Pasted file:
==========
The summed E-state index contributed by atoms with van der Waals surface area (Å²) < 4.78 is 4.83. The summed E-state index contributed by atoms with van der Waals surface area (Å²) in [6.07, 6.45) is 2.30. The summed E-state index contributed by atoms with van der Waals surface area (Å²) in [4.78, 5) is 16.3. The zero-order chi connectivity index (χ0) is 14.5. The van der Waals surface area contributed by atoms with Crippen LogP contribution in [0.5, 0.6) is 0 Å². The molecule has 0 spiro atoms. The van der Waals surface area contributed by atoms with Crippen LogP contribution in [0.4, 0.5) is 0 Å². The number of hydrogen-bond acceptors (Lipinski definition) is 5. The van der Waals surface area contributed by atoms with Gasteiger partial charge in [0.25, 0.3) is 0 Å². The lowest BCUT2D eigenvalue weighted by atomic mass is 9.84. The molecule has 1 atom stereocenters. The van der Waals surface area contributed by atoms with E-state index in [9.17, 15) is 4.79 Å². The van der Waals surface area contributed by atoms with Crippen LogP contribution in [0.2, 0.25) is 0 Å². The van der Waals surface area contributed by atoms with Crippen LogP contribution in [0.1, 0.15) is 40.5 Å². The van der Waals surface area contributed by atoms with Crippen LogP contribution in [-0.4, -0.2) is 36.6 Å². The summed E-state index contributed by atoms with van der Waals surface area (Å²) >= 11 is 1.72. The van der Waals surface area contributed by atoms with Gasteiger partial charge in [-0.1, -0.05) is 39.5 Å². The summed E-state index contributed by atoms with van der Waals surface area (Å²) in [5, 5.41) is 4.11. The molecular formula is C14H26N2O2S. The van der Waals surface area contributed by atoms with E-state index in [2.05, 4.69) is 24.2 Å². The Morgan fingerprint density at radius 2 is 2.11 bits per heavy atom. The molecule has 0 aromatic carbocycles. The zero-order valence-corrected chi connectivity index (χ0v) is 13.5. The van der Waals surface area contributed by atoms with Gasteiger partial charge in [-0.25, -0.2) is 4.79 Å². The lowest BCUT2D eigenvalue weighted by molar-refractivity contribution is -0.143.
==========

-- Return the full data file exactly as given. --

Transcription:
The summed E-state index contributed by atoms with van der Waals surface area (Å²) < 4.78 is 4.83. The summed E-state index contributed by atoms with van der Waals surface area (Å²) in [6.07, 6.45) is 2.30. The summed E-state index contributed by atoms with van der Waals surface area (Å²) in [4.78, 5) is 16.3. The zero-order chi connectivity index (χ0) is 14.5. The van der Waals surface area contributed by atoms with Crippen LogP contribution in [0.5, 0.6) is 0 Å². The molecule has 0 spiro atoms. The van der Waals surface area contributed by atoms with Crippen LogP contribution in [0.4, 0.5) is 0 Å². The number of hydrogen-bond acceptors (Lipinski definition) is 5. The van der Waals surface area contributed by atoms with Gasteiger partial charge in [0.25, 0.3) is 0 Å². The lowest BCUT2D eigenvalue weighted by atomic mass is 9.84. The molecule has 1 atom stereocenters. The van der Waals surface area contributed by atoms with E-state index in [9.17, 15) is 4.79 Å². The van der Waals surface area contributed by atoms with Crippen LogP contribution in [0.2, 0.25) is 0 Å². The van der Waals surface area contributed by atoms with Crippen LogP contribution in [0.1, 0.15) is 40.5 Å². The van der Waals surface area contributed by atoms with Crippen LogP contribution in [-0.4, -0.2) is 36.6 Å². The summed E-state index contributed by atoms with van der Waals surface area (Å²) >= 11 is 1.72. The van der Waals surface area contributed by atoms with Gasteiger partial charge in [-0.1, -0.05) is 39.5 Å². The summed E-state index contributed by atoms with van der Waals surface area (Å²) in [5, 5.41) is 4.11. The molecular formula is C14H26N2O2S. The van der Waals surface area contributed by atoms with E-state index in [2.05, 4.69) is 24.2 Å². The Morgan fingerprint density at radius 2 is 2.11 bits per heavy atom. The molecule has 0 aromatic carbocycles. The zero-order valence-corrected chi connectivity index (χ0v) is 13.5. The van der Waals surface area contributed by atoms with Gasteiger partial charge in [-0.25, -0.2) is 4.79 Å². The lowest BCUT2D eigenvalue weighted by molar-refractivity contribution is -0.143.